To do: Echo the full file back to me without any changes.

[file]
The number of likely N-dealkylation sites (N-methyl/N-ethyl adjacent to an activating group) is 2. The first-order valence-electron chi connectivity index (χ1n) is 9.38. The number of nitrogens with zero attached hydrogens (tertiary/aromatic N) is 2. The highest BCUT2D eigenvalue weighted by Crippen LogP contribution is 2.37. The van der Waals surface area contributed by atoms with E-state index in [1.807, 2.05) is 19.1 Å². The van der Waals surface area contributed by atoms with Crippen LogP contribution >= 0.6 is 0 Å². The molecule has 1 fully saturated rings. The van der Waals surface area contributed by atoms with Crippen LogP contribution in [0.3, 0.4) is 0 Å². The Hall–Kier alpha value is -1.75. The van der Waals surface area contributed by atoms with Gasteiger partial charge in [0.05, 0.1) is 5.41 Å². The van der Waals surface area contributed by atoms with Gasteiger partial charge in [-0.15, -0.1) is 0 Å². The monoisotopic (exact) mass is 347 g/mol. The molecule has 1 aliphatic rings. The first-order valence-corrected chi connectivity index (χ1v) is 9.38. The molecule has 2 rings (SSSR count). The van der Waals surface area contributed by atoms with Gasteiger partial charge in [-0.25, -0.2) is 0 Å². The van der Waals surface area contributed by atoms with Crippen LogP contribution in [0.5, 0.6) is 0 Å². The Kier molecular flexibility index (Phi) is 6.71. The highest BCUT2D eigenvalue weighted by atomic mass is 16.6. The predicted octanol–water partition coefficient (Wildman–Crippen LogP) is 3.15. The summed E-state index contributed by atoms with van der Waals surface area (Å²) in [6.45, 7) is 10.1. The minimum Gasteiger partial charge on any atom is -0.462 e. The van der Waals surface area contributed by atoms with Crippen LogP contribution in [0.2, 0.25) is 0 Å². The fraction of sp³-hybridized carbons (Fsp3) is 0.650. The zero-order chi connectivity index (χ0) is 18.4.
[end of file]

The number of likely N-dealkylation sites (N-methyl/N-ethyl adjacent to an activating group) is 2. The first-order valence-electron chi connectivity index (χ1n) is 9.38. The number of nitrogens with zero attached hydrogens (tertiary/aromatic N) is 2. The highest BCUT2D eigenvalue weighted by Crippen LogP contribution is 2.37. The van der Waals surface area contributed by atoms with E-state index in [1.807, 2.05) is 19.1 Å². The van der Waals surface area contributed by atoms with Crippen LogP contribution >= 0.6 is 0 Å². The molecule has 1 fully saturated rings. The van der Waals surface area contributed by atoms with Crippen LogP contribution in [0.3, 0.4) is 0 Å². The Hall–Kier alpha value is -1.75. The van der Waals surface area contributed by atoms with Gasteiger partial charge in [0.05, 0.1) is 5.41 Å². The van der Waals surface area contributed by atoms with Gasteiger partial charge in [-0.15, -0.1) is 0 Å². The monoisotopic (exact) mass is 347 g/mol. The molecule has 1 aliphatic rings. The first-order valence-corrected chi connectivity index (χ1v) is 9.38. The molecule has 2 rings (SSSR count). The van der Waals surface area contributed by atoms with Gasteiger partial charge in [-0.25, -0.2) is 0 Å². The van der Waals surface area contributed by atoms with Crippen LogP contribution in [0.5, 0.6) is 0 Å². The Kier molecular flexibility index (Phi) is 6.71. The highest BCUT2D eigenvalue weighted by atomic mass is 16.6. The predicted octanol–water partition coefficient (Wildman–Crippen LogP) is 3.15. The summed E-state index contributed by atoms with van der Waals surface area (Å²) in [6.45, 7) is 10.1. The minimum Gasteiger partial charge on any atom is -0.462 e. The van der Waals surface area contributed by atoms with Crippen LogP contribution in [0.2, 0.25) is 0 Å². The fraction of sp³-hybridized carbons (Fsp3) is 0.650. The zero-order chi connectivity index (χ0) is 18.4.